Joey Votto is the hero in his hometown as the Reds win the series finale in Toronto
TORONTO (Cincinnati Enquirer) - When Cincinnati Reds first baseman Joey Votto drove up to the Rogers Centre on Friday, the memories started pouring in.
As he arrived at the stadium in his hometown for the Reds’ series against the Toronto Blue Jays, he remembered how his father worked close to the stadium. He remembered watching Roberto Alomar and Joe Carter. He remembered how he was too shy to ask for an autograph, but how it was enough to watch them from the upper deck and learn about what made these stars so successful.
On Sunday, Votto had a signature moment in Toronto in what might be his final game in his hometown. In the top of the eighth inning, Votto hit his first home run of the year to lead the Reds to a 3-2 win over the Blue Jays.
All season, Votto said he has been frustrated with his results at the plate. He entered Sunday’s game hitting .134 on the season with just three extra-base hits. Votto said he had a responsibility to play well, and Reds manager David Bell showed how much Votto mattered to the team by putting Votto right back in the No. 4 spot in the lineup.
Before he went on the COVID IL on May 3, Votto was working through a few mechanical adjustments that he hoped could pay off. He had recently changed bats, and he had made a few small tweaks to his batting stance.
Votto didn’t get a chance to show how well those changes could work right away. He was sick for over a week, and then he went on a rehab assignment to get back in a rhythm after missing time.
In Votto’s first three games back, he has hit better than he had in any other three-game stretch this season.
Because of Votto’s homer, the Reds got the win in starting pitcher Graham Ashcraft’s MLB debut. Ashcraft allowed two runs in 4 ⅓ innings, and his final line was even more impressive considering how his last few days had gone.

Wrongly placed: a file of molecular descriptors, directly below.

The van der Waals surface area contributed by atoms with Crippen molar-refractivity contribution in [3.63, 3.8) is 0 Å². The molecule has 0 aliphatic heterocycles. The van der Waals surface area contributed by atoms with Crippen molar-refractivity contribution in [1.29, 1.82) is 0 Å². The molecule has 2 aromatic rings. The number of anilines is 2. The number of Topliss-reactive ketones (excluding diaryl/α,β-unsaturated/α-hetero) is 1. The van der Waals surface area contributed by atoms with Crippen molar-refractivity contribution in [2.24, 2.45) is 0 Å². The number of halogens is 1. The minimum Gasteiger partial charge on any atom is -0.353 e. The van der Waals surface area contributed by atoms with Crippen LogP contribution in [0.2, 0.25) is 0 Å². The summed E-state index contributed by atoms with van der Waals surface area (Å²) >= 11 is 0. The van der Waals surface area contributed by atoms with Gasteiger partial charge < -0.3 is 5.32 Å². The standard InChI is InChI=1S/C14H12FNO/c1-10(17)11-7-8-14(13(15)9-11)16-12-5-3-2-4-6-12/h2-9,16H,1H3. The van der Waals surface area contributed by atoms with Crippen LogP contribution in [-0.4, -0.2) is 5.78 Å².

On Saturday, Ashcraft was available to pitch out of the Reds bullpen. Starting pitcher Connor Overton was dealing with a sore back, and Bell said he knew there was a good chance that the Reds would need Ashcraft to start on Sunday.
The Reds didn’t need Ashcraft to pitch out of the bullpen on Saturday, and after the game, he learned the news he had been waiting for. Bell told him that in about 18 hours, Ashcraft was going to make his MLB debut.
Usually, there’s more time for pitchers to process that news and prepare for their debut. Ashcraft didn’t have that luxury. Instead, he had to get ready to face one of the best lineups in MLB.
Ashcraft, the team’s No. 8 prospect according to MLB Pipeline, hit the ground running. Following an early two-run RBI double by Reds outfielder Aristides Aquino, Ashcraft took the mound with the Reds already leading in the game. From his first pitch, Ashcraft showed what he’s best at.
He started the game with a 99.7 mph fastball that was called for a looking strike one. Ashcraft used that pitch to become a top prospect, and he relied on that pitch all game in Toronto.
Ashcraft’s fastball is a unique pitch that cuts and minor league hitters often confused it for a 98 mph slider. Against the Blue Jays, Ashcraft consistently jammed hitters on the inside part of the plate to get weak contact.
While Ashcraft had three strikeouts, he looked like a groundball pitcher who had a fastball and a slider that can overpower hitters. Ashcraft allowed a run in the second and third innings, and both runs were a result of a few hard-hit grounders strung together.
Ashcraft left a tied game at 2-2 with one out and two runners on in the fifth inning, and Bell brought Tony Santillan in from the bullpen. Santillan showed why he has been the Reds’ go-to reliever over the last week, getting a flyout and a strikeout with the bases loaded to end the inning.
In Friday and Saturday’s losses, Santillan was warming up in the bullpen in the ninth inning in case the Reds tied the score or took the lead. The Reds didn’t tie the score or take the lead in those games, so Santillan hadn’t pitched yet in Toronto. When Santillan got the opportunity, he showed how dynamic his slider is.
Santillan ended the fifth inning by getting Blue Jays’ third baseman Matt Chapman to take an off-balanced swing at a slider that tailed outside the strike zone. With the score still tied at 2, Santillan stayed in the game for the sixth inning and pitched another scoreless inning.
Votto put the Reds out in front with his solo home run in the eighth, and the Reds won the final game of the series in Toronto. Before Sunday, Votto hadn’t been the hero in a Reds win this season. That changed, and this time he shined in his return game to his hometown.
See a spelling or grammar error in our story? Please include the title when you click here to report it.
Copyright 2022 Cincinnati Enquirer. All rights reserved.